3. It never ceases to amaze me the loose morals of that period, seems everybody of note had a relationship with anybody but their spouse.

    Was Georgiana any relation to Charlotte Spencer? And whilst on the Spencer's I don't suppose this is the same line that the late Lady Diana, Princess of Wales belonged to by any chance.

    Very interesting post as usual, thank you very much

    ReplyDelete
    Replies
    1. Georgiana was no relation to her husband's mistress Charlotte. It seems a bizarre coincidence that they should have shared the same surname!

      Diana, Princess of Wales, was from the same Spencer family; she was a direct descendant of Georgiana's brother, George Spencer, 2nd Earl Spencer.

      Delete
  4. Thank you.
    How could we make her hat?
    Anyone know? Or where to buy?

    ReplyDelete
    Replies
    1. Some of the best historical reproduction hats I have seen are by Farthingale - this is the link to their website: http://www.farthingalehistoricalhats.co.uk/#!the-hats/vstc2=georgian-hats

      I could see Georgiana wearing several of these hats. :)

      Delete
  5. Thank you. I look forward to your posts.
    About the infamous Gainsborough hat,
    where could one be purchased?
    any info on how to sew one?

    ReplyDelete
    Replies
    1. I'm glad you like my blog. Thank you :)

      Delete
  6. What happened to Charlotte williams ?.

    ReplyDelete
    Replies
    1. Charlotte went to live with the Duke and Duchess in 1780, after her mother's death. She spent most of her childhood abroad and married the Rev Jonathan Kendall, the nephew of John Heaton, the Duke of Devonshire's agent in 1793. She lived to the age of 82.

      Delete
  7. Noor-Jehan Yoro Badat3 September 2013 23:21

    I just watched the film The Duchess for the second time, and remembered why I enjoyed it so much. So when I came across your blog, I was thrilled to read more about the fascinating Georgiana. Thank you for such a lovely read. It's interesting to note that Diana, Princess of Wales, was a descendant of G's family. Two strong and enchanting women who made such an impact on society, leaving quite a memorable legacy behind.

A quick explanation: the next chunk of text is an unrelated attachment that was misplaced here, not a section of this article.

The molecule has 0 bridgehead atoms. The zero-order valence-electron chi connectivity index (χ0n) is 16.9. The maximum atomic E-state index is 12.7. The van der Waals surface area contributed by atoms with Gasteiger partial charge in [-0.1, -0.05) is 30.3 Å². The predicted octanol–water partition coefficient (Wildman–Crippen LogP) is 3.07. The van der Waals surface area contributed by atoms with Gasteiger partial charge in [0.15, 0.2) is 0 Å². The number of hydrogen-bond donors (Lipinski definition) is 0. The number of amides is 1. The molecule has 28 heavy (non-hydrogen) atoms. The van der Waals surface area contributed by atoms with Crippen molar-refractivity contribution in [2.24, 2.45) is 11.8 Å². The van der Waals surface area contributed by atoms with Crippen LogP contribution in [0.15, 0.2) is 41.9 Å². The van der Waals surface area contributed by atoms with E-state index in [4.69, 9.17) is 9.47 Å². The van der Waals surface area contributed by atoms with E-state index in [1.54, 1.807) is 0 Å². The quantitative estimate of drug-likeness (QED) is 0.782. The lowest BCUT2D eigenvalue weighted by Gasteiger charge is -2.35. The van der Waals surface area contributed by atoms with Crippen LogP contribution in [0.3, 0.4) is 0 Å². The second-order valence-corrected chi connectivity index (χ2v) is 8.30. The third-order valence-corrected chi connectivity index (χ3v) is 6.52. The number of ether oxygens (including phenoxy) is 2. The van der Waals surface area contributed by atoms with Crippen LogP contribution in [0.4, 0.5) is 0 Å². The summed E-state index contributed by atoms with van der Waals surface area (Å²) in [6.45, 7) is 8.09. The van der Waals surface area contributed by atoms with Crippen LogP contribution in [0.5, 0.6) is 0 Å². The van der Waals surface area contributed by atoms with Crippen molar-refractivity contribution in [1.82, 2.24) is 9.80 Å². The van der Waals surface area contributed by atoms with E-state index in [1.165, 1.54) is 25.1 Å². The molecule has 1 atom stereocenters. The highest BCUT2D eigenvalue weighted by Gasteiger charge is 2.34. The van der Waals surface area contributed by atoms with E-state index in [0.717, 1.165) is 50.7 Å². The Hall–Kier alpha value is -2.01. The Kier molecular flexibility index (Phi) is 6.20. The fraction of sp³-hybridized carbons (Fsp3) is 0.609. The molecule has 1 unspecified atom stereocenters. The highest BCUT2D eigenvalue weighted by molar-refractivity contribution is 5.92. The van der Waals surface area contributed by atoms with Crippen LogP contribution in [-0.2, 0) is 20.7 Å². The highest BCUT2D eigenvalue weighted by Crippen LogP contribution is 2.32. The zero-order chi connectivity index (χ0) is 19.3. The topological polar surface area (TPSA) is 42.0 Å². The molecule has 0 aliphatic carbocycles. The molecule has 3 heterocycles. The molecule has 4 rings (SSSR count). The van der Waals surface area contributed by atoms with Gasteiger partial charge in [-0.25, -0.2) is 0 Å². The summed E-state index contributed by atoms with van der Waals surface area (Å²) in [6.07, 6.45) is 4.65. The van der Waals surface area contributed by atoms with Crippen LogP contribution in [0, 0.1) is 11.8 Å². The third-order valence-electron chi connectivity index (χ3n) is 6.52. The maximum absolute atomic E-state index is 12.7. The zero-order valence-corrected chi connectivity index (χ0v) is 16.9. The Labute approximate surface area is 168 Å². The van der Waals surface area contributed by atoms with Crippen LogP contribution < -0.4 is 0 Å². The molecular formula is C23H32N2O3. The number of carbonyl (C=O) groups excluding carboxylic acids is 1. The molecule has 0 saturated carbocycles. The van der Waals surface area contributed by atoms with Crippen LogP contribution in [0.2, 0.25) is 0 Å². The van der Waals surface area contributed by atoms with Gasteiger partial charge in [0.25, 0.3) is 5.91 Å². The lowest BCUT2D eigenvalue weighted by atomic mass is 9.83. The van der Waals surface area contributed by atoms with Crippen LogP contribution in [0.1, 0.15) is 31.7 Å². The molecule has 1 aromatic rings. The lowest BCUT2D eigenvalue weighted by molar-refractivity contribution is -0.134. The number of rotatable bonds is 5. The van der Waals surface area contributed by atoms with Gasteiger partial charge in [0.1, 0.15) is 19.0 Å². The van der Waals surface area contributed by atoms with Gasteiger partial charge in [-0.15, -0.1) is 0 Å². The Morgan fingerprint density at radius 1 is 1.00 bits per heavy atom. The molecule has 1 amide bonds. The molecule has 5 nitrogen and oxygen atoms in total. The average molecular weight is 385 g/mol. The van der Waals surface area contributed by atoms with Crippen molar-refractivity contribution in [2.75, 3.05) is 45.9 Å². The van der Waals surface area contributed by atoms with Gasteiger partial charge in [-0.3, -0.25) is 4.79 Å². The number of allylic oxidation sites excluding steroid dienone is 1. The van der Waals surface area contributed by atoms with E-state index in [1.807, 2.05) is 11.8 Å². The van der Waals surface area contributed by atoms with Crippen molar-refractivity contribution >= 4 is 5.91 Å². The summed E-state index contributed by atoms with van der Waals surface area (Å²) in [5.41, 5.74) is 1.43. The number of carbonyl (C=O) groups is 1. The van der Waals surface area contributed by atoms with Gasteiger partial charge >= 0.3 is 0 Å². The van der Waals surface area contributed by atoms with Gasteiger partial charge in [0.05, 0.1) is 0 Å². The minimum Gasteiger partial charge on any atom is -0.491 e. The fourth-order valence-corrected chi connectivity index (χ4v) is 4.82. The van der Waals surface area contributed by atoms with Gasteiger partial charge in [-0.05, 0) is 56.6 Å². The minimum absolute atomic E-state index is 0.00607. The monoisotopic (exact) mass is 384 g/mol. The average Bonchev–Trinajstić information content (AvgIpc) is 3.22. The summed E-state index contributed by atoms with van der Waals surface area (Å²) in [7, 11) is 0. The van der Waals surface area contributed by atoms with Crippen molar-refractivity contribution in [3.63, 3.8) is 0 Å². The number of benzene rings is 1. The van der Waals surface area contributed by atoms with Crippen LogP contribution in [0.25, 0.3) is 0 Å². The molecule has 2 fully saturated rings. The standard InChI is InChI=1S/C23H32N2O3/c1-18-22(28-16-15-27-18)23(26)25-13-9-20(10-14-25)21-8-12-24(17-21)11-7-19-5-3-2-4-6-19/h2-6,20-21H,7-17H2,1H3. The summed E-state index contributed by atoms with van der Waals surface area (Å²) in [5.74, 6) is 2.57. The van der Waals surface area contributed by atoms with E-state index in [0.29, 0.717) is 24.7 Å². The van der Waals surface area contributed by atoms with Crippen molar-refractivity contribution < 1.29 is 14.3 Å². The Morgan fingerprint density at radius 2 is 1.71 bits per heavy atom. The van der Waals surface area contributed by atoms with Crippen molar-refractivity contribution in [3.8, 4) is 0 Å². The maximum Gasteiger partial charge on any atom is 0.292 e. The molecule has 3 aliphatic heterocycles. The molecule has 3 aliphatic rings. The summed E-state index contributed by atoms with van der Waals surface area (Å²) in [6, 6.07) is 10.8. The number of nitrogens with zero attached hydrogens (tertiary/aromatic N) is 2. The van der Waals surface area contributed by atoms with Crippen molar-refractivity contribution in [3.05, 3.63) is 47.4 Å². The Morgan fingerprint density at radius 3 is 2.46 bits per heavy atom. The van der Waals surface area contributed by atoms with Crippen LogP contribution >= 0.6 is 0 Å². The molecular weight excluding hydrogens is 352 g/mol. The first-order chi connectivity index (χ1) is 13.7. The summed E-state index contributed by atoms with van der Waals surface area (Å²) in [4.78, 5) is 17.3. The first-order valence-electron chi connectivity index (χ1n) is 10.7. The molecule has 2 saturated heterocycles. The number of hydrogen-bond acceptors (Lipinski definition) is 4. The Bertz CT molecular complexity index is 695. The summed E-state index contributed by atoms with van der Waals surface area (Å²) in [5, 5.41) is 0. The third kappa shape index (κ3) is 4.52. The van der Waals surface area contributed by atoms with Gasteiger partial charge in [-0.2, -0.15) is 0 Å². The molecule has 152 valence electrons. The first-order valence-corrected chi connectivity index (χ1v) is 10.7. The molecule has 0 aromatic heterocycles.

ReplyDelete
  8. Lady Colin Campbell claims that Georgiana had an affair with The Prince of Wales/George IV and even had his child. Is that true?

    ReplyDelete
    Replies
    1. I do not know what source Lady Colin Campbell is basing her claims on, but from what I have read, I do not believe that Georgiana had an affair with George although she was a very close and influential friend for many years. Considering the way that the Duke treated her when she was pregnant with Grey's child, it does not seem likely she could have had another child without a similar reaction.

      Delete
  9. I watched The Duchess for the first time last night and really enjoyed it and wanted to find out more about this lovely lady {played very well by Keira Knightly}. I was so pleased to know she really did find true love, albeit for a short time, with Charles Grey. Thank you.

    ReplyDelete
    Replies
    1. I wonder how Georgiana's life would have turned out if she had married Grey and not the Duke of Devonshire? I guess we will never know...

      Delete
    2. I wonder if she had a son first would her life be different... i love the story of her life for some reason.. Great blog btw..

      Delete
    3. I think that things would have been easier for Georgiana if she had not found it so difficult to conceive. It was nine years before Little G was born and another seven before Hart was born. Her husband might have been more tolerant of her gambling etc if she had given him the heir he required earlier in their marriage. But I don't think it would have fundamentally changed their relationship. The Duke seemed to be one of the few men who were immune to her charms.

      Delete
    4. Didn't she have several miscarriages among them male babies? So didn't the duke have a chance to hope she would have one?

      Delete
    5. I'm sure the Duke did hope that she would have a son, but Georgiana certainly didn't find producing children as easy as some of her contemporaries.

      Delete
  10. I have just seen The Duchess actor Keira Knightly, according to the movie - IF she had chosen a life with charles grey it would had been a life in "poverty" and without her children

    ReplyDelete
    Replies
    1. If Georgiana had left her husband, she would have lost all rights to her children by the Duke. I suppose she would have lived in relative poverty - after all, Charles Grey was not a Duke - but I think it was the thought of losing her children that made her stay. Of course, she still lost her daughter by Grey in the process. :(

      Delete
  11. I am a descendent of Eliza I would like to find out note information on her how do I do this my family name is sharman could anyone please help

    ReplyDelete
    Replies
    1. I would try searching on one of the family history sites eg Ancestry. You could try this link to start with - you might recognise the family names and work out where you fit in. You could also do a Google search on Eliza Courtenay daughter of Charles Grey and see what information comes up.

      Delete